We have not noted any gross histologic abnormalities as a result of overexpression of GAA in cardiac tissues. While it has been suggested that overexpression (∼9000% of normal) of GAA in heart could potentially be toxic, as determined histologically by the presence of irregular-shaped cells, several groups have demonstrated significant overexpression of GAA in heart in the absence of any notable toxicities.27, 29, 30 Despite the absence of any noted histologic irregularities resulting from rAAV1-mediated GAA expression, the possibility of toxicity as a result of overexpression cannot be fully discounted and may potentially be associated with the noted decline of cardiac GAA activity from 6 to 11 months postinjection.
Having demonstrated complete restoration of GAA enzymatic activity in heart and partial restoration in other skeletal muscles, we next investigated whether systemic administration of a therapeutic rAAV1 vector could lead to phenotypic correction of skeletal muscle function. The soleus muscle was isolated from treated animals and was assessed for isometric force generation. As shown in Figure 2a, at the maximal stimulation frequency (200 Hz), we noted a marked improvement in soleus muscle function with a contractile force of 18.96±1.36 N/cm2, as compared to similarly age-matched control Gaa−/− animals (14.43±1.08 N/cm2) and even animals 5 months younger in age (17±0.84 N/cm2). Though significant functional improvement was noted in soleus muscle (P<0.05, compared to age-matched controls), the levels of GAA activity (average of 15.76% of normal levels) were less than the predicted amount that would completely eliminate clinical symptoms, suggesting that the level of functional improvement may not be a linear relationship with GAA activity. One potential explanation for the greater contractile force noted in the rAAV1-treated mice (compared to untreated controls) is that despite the lower levels of GAA activity, a small decrease in accumulated glycogen may have resulted in improved skeletal muscle function. As shown in Figure 2b, PAS staining of soleus muscle from rAAV1-treated mice shows a reduction in glycogen as compared to untreated mouse soleus. While previous studies have suggested that accumulated glycogen in skeletal muscle was resistant to clearance, recent work by Raben et al31, 32 have demonstrated a heterogeneous ability of Gaa−/− skeletal muscle to clear glycogen in response to GAA activity. In particular, complete clearance of glycogen can occur in skeletal muscle composed predominantly by type I fibers, such as the soleus muscle.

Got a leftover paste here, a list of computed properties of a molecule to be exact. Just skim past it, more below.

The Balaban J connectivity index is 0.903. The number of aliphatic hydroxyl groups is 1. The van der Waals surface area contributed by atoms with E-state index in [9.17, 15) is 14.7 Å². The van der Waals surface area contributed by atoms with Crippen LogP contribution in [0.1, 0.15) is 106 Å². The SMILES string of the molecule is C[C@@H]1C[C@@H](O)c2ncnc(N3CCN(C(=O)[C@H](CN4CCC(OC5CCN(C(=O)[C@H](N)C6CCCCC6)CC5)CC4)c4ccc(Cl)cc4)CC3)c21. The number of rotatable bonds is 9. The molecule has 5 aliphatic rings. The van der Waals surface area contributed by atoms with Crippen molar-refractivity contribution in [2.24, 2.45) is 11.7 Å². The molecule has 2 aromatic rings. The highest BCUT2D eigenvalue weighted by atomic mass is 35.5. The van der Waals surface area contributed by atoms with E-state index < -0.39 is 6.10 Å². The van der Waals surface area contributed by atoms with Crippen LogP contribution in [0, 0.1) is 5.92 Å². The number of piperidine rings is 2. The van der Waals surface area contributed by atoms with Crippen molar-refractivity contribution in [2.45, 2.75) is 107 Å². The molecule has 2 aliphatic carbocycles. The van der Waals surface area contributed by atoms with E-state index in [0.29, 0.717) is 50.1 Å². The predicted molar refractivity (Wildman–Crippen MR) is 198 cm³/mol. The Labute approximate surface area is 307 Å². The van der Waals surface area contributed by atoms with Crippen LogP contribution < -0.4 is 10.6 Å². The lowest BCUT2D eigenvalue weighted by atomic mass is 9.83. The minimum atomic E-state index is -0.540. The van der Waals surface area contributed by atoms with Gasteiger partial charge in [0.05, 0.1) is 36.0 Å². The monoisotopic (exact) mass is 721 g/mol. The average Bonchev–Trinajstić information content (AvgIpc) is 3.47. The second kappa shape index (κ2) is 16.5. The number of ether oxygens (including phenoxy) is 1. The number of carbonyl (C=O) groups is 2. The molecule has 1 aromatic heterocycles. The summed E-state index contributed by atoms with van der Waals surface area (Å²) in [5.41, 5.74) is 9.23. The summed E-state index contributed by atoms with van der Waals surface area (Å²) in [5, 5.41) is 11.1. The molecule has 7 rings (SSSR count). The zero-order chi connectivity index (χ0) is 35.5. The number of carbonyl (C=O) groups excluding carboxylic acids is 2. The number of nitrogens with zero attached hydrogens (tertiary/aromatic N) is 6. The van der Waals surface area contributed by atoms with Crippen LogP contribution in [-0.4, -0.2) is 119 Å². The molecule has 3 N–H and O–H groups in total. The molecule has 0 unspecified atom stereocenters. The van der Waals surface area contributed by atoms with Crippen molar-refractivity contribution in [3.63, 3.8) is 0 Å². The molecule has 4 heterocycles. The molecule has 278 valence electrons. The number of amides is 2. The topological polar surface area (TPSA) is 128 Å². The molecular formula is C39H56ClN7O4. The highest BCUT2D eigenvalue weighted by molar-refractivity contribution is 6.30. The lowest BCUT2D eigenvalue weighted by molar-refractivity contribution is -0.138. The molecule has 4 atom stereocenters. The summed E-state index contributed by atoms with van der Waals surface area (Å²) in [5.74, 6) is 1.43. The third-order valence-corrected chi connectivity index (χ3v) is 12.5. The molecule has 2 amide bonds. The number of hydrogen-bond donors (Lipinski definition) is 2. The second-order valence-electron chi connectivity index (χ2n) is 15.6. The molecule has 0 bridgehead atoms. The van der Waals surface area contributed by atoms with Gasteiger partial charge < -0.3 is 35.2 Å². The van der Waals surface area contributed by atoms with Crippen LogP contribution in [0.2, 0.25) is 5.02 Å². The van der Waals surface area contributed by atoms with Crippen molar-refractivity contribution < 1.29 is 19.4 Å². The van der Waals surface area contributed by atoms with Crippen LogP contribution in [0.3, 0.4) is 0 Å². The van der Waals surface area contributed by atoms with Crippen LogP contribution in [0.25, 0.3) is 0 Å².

The success of this AAV-mediated gene therapy approach and the improved functional phenotype is due, in large part, to the correction of the metabolic defect. Also, since GAA is expressed from within the affected cells, the trafficking of the protein to the lysosome follows the usual pathway for lysosomal targeting unlike any therapeutic approach in which the protein is supplied to the cell surface. Intracellular delivery of GAA also potentially avoids antibody-mediated redistribution of therapeutic protein delivered in the circulation. Furthermore, therapeutic levels of GAA activity in the heart, diaphragm, and quadriceps are likely to have resulted in overall enhanced general health of the animal, which preserved the function of all affected tissues.
In this work, we demonstrate that simultaneous correction of the most severely affected tissues in GSDII, namely the heart, diaphragm, quadriceps, and soleus, can be achieved using rAAV1-based gene therapy vectors. Furthermore, we demonstrate that global cardiac transduction can be attained by simple systemic administration, rather than through invasive direct delivery approaches. These results demonstrate the potential for early intravenous administration of rAAV serotype vectors, which have the ability to escape the vasculature leading to systemic transduction of target tissues. This approach may be applicable for the treatment of many forms of cardiac and skeletal myopathy.
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We gratefully acknowledge the University of Florida Powell Gene Therapy Center Vector Core Laboratory, which produced some of the rAAV vectors used in this study. This work was supported by grants from the National Institutes of Health (NHLBI P01 HL59412, NIDDK P01 DK58327), the Muscular Dystrophy Association, and the American Heart Association Florida and Puerto Rico Affiliate (KOC, TJF, CAP) and National Center (CM). BJB, The Johns Hopkins University, and the University of Florida could be entitled to patent royalties for inventions described in this manuscript.
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Mah, C., Cresawn, K., Fraites, T. et al. Sustained correction of glycogen storage disease type II using adeno-associated virus serotype 1 vectors. Gene Ther 12, 1405–1409 (2005). https://doi.org/10.1038/sj.gt.3302550
- adeno-associated virus
- gene delivery
- acid alpha-glucosidase
- glycogen storage disease type II